Confirmation

Confirmation in the faith

In the early church, Baptism contained what we now know as the Sacraments of Initiation – Baptism, First Eucharist and Confirmation. Indeed adults who receive the Sacrament of Baptism at the Easter Vigil today, are also Confirmed and receive first Eucharist.

Infants cannot prepare for their Baptism as an adult would. Instead their time of learning or initiation takes places from the time of their Infant Baptism until they receive the Sacrament of  Confirmation. This allows them to grow in faith and understanding of their faith across their childhood years.

Confirmation celebrates the coming of the Holy Spirit. In the Acts of the Apostles chapter 2, verses 1 to 13, we read of the Apostles receiving the Holy Spirit. They had been hiding after Jesus’ death, afraid and uncertain. The coming of the Holy Spirit with his gifts inspired them and enabled them to take the step of preaching the good news. We too are in need of God’s grace to live life to the full!

We are made members of God’s family at Baptism. At Confirmation, our Baptism is completed or “sealed” by the Holy Spirit and we are called to be Christian witnesses, just like the apostles. The whole of our Christian living and the life of the Church, too, are sustained by the same Spirit.

Who Can Receive the Sacrament of Confirmation?

Any baptised Catholic wishing to advance on the path of developing their faith. For young people in Ireland, this is usually part of the 5th/6th class primary school programme.  For adults who were not confirmed as children, it means taking part in the Rite of the Christian Initiation of Adults (R.C.I.A.) program.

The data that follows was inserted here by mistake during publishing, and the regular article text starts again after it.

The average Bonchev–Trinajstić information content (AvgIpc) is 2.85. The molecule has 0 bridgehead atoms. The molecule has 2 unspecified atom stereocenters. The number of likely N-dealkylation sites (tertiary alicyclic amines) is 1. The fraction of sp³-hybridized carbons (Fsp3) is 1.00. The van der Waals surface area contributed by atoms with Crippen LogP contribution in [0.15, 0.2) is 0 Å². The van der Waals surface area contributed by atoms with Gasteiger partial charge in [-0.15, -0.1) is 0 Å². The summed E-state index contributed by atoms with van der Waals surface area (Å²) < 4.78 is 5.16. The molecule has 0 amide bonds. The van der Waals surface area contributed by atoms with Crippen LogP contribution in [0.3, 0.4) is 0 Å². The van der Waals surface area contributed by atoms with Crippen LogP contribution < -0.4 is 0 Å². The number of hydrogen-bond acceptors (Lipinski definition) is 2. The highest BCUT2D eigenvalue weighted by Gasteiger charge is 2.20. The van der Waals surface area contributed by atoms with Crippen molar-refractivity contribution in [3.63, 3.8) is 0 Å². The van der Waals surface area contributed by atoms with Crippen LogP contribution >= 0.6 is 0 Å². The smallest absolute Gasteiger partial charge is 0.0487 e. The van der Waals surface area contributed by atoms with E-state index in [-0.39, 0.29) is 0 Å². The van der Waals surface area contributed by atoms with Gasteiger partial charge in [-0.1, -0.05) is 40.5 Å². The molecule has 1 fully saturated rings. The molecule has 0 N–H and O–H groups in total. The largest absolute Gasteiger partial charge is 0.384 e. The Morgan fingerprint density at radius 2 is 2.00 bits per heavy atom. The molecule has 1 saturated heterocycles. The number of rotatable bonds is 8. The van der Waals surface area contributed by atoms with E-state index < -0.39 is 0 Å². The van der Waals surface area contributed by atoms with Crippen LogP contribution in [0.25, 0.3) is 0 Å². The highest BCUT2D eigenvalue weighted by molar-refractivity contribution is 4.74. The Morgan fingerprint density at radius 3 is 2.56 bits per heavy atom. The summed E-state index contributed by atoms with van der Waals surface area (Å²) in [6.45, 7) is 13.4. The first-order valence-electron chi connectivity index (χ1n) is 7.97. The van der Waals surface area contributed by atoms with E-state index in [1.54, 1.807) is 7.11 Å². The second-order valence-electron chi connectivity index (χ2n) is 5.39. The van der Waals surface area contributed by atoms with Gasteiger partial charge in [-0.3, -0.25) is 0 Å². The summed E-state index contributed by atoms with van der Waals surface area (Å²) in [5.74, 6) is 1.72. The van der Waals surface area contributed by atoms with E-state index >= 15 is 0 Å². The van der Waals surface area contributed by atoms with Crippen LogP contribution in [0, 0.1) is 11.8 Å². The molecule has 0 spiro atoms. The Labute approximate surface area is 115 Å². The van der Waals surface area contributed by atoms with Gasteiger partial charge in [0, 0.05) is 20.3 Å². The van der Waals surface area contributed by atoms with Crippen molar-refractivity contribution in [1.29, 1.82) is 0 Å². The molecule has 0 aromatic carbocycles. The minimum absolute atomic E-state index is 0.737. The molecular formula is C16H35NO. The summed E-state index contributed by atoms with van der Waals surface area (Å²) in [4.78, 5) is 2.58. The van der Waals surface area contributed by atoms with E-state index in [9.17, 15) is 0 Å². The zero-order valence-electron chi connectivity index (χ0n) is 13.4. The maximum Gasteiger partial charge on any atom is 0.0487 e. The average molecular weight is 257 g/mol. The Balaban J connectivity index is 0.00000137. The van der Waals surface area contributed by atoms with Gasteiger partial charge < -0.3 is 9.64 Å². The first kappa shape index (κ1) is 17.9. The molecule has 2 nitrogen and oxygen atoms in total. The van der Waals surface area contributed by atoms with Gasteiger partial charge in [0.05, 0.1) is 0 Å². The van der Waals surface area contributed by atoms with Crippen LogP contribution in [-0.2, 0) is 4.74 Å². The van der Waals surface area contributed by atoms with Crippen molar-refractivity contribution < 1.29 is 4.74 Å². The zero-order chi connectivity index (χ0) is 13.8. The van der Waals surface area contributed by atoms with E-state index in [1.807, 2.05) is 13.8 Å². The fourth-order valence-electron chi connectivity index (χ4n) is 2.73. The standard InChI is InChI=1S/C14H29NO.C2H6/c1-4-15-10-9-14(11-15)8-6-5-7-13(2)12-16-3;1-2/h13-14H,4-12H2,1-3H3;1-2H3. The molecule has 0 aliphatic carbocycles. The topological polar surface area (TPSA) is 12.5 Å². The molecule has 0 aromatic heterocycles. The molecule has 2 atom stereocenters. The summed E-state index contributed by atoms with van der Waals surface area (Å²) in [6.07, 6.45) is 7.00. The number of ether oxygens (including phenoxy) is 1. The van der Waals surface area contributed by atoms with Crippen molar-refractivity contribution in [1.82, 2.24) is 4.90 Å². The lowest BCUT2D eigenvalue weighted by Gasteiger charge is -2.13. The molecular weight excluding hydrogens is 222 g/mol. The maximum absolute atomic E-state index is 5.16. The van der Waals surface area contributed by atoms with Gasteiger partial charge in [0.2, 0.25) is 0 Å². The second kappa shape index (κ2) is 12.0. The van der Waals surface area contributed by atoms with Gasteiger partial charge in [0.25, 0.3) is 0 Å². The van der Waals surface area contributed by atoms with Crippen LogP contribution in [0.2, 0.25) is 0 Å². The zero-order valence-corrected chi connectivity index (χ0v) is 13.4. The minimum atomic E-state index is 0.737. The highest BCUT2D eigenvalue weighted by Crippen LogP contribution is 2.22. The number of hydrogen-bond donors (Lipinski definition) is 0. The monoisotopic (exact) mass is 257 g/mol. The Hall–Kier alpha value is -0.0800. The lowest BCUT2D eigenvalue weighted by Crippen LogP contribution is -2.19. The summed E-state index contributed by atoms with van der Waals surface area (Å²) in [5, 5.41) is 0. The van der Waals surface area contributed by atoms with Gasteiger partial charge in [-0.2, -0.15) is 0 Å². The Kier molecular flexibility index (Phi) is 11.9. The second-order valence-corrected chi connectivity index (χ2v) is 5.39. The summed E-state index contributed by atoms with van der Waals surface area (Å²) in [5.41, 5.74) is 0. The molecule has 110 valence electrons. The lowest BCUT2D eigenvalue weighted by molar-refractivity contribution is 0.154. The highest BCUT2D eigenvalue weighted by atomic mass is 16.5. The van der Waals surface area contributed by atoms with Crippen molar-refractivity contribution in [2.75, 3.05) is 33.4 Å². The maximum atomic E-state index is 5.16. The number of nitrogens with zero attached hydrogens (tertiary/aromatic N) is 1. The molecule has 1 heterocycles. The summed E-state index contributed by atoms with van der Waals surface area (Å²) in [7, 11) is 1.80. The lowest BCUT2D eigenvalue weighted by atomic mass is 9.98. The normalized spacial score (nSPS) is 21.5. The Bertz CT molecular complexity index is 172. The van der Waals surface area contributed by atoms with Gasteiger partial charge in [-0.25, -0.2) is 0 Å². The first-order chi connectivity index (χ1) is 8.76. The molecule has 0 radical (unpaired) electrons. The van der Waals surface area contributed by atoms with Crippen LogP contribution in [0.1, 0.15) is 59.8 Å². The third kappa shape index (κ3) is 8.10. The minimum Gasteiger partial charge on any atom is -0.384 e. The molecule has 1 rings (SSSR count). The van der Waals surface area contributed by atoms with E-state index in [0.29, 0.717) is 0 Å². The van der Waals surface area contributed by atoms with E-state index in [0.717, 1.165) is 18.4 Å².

Sponsor

A sponsor is a committed Christian who stands for the person asking for Confirmation.  This is symbolised on the day of Confirmation when the Sponsor stands behind the candidate at the Confirmation ceremony and places their hand on the shoulder of the candidate as a sign that they will support them in living out their baptismal promises. So you can see that the role of the sponsor is not just for one day. The sponsor undertakes to assist the confirmed person in growing in the fullness of their faith and in their membership of the Catholic Church.

A person qualifies as a sponsor by being a reasonably mature adult, who is at least 16 years old, and has already received the Sacraments of Initiation, (Baptism, Confirmation and Eucharist) themselves. The Confirmation sponsor may be one of the people who was a sponsor at Baptism.

Name

The tradition of taking a new name at Confirmation emphasises the new identity of a Christian being called to witness to their faith. People are encouraged to take the name of a saint or a person from the Bible who inspires them in some way. Just as we ask our sponsor to support us, we ask this saint to pray for us and guide us. HERE is a list of some Catholic saints that may inspire you.

Oil

The oil used is called the Oil of Chrism. It is olive oil mixed with balsam that is blessed by the bishop and priests of the diocese in the Cathedral at the ‘Chrism Mass’ on Holy Thursday. The Sacrament is conferred with the anointing with this ‘Oil of Chrism’ on the forehead as the Bishop says ‘Be sealed with the gifts of the Holy Spirit’.

Sacraments